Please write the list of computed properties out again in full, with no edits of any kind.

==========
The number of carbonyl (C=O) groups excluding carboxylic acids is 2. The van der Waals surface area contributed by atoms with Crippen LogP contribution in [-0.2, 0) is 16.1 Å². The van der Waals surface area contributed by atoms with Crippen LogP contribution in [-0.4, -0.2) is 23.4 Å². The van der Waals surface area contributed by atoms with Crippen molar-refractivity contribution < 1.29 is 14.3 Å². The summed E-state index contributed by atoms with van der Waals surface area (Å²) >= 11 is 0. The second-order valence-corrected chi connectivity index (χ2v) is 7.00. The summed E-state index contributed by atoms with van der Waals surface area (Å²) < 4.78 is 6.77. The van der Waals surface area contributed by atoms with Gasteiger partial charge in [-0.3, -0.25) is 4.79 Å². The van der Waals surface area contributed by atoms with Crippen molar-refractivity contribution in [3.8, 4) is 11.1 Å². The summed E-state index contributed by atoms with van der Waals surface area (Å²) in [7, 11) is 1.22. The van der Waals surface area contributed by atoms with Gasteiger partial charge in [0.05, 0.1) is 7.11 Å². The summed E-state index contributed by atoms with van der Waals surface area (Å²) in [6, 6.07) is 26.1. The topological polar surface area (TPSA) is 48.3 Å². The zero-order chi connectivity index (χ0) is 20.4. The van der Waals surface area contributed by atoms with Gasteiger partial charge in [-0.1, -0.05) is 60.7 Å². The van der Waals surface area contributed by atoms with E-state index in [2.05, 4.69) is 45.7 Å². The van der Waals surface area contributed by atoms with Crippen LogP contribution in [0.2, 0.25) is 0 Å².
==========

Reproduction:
The number of carbonyl (C=O) groups excluding carboxylic acids is 2. The van der Waals surface area contributed by atoms with Crippen LogP contribution in [-0.2, 0) is 16.1 Å². The van der Waals surface area contributed by atoms with Crippen LogP contribution in [-0.4, -0.2) is 23.4 Å². The van der Waals surface area contributed by atoms with Crippen molar-refractivity contribution < 1.29 is 14.3 Å². The summed E-state index contributed by atoms with van der Waals surface area (Å²) >= 11 is 0. The second-order valence-corrected chi connectivity index (χ2v) is 7.00. The summed E-state index contributed by atoms with van der Waals surface area (Å²) < 4.78 is 6.77. The van der Waals surface area contributed by atoms with Gasteiger partial charge in [-0.3, -0.25) is 4.79 Å². The van der Waals surface area contributed by atoms with Crippen molar-refractivity contribution in [3.8, 4) is 11.1 Å². The summed E-state index contributed by atoms with van der Waals surface area (Å²) in [7, 11) is 1.22. The van der Waals surface area contributed by atoms with Gasteiger partial charge in [0.05, 0.1) is 7.11 Å². The summed E-state index contributed by atoms with van der Waals surface area (Å²) in [6, 6.07) is 26.1. The topological polar surface area (TPSA) is 48.3 Å². The zero-order chi connectivity index (χ0) is 20.4. The van der Waals surface area contributed by atoms with Gasteiger partial charge in [-0.1, -0.05) is 60.7 Å². The van der Waals surface area contributed by atoms with E-state index in [2.05, 4.69) is 45.7 Å². The van der Waals surface area contributed by atoms with Crippen LogP contribution in [0.2, 0.25) is 0 Å².